“She came up with the idea of looking at privacy issues in Facebook applications, which, back in 2007, was just emerging, and no one else was yet looking into privacy issues like this.”

Taking Evans’ offer for a research project was a turning point in Felt’s life, showing her something she liked that she could do well.

“It turned out that I really loved it,” she said. “I like working in privacy and security because I enjoy helping people control their digital experiences. I think of it as, ‘I’m professionally paranoid, so that other people don’t need to be.’”

In her final semester as an undergraduate student at UVA, Felt taught a student-led class on web browsers.

“Her work at Google has dramatically changed the way web browsers convey security information to users, making the web safer for everyone,” Evans said. “Her team at Google has been studying deployment of HTTPS, the protocol that allows web clients to securely communicate with servers, and has had fantastic success in improving security of websites worldwide, as well as a carefully designed plan to use browser interfaces to further encourage adoption of secure web protocols.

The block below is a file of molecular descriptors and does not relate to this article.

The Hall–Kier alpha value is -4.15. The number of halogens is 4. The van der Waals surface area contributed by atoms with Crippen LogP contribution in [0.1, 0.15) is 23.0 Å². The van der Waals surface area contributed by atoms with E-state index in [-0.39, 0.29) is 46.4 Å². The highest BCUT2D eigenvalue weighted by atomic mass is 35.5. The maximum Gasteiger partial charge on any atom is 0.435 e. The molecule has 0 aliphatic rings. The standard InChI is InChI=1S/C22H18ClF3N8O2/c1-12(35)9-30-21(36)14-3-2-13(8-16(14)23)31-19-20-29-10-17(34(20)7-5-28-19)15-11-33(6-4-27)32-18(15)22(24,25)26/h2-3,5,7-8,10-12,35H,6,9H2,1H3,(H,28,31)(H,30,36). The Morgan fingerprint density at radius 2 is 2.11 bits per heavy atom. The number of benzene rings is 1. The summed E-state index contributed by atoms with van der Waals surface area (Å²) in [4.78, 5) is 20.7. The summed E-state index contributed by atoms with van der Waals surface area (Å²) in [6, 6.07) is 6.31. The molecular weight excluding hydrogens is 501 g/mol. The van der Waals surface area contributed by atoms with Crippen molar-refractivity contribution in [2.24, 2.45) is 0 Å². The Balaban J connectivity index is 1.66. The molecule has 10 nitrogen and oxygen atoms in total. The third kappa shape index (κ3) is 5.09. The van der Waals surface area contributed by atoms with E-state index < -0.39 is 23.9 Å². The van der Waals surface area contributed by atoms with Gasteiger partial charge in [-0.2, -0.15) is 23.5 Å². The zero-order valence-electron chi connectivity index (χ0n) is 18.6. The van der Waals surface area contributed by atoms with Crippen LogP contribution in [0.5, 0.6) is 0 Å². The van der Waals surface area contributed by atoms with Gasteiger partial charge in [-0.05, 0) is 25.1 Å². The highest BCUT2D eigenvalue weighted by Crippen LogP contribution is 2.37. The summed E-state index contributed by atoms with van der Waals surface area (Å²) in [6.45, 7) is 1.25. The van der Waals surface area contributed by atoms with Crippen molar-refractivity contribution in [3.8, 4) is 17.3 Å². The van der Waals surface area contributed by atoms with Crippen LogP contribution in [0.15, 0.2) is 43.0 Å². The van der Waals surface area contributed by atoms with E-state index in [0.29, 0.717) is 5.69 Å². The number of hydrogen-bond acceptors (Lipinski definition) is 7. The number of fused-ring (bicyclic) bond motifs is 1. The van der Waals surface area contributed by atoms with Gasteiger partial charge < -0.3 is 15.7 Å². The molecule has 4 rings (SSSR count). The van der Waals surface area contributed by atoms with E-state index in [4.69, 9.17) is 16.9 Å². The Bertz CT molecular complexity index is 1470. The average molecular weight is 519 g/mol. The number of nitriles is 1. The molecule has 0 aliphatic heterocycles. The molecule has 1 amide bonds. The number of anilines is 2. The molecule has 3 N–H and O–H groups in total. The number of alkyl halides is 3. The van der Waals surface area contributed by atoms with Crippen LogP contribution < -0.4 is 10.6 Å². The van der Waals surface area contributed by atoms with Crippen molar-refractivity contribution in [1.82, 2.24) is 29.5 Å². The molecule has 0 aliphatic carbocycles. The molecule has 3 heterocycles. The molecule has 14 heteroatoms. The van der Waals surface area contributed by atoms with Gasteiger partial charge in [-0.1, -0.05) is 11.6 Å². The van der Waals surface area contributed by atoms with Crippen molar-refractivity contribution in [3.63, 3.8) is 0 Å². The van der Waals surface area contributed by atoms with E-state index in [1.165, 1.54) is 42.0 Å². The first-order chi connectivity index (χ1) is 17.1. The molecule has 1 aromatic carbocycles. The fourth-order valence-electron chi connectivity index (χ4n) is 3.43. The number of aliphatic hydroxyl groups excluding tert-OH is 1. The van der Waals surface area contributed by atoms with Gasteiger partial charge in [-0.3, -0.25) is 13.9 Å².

SRG at USENIX Security 2017

Saturday, August 12th, 2017

Several SRG students presented posters at USENIX Security Symposium in Vancouver, BC.


Approaches to Evading Windows PE Malware Classifiers
Anant Kharkar, Helen Simecek, Weilin Xu, David Evans, and Hyrum S. Anderson (Endgame)

JSPolicy: Policied Sandboxes for Untrusted Third-Party JavaScript
Ethan Lowman and David Evans
EvadeML-Zoo: A Benchmarking and Visualization Tool for Adversarial Machine Learning
Weilin Xu, Andrew Norton, Noah Kim, Yanjun Qi, and David Evans
Decentralized Certificate Authorities
Hannah Li, Bargav Jayaraman, and David Evans

In the Red Corner…

Monday, August 7th, 2017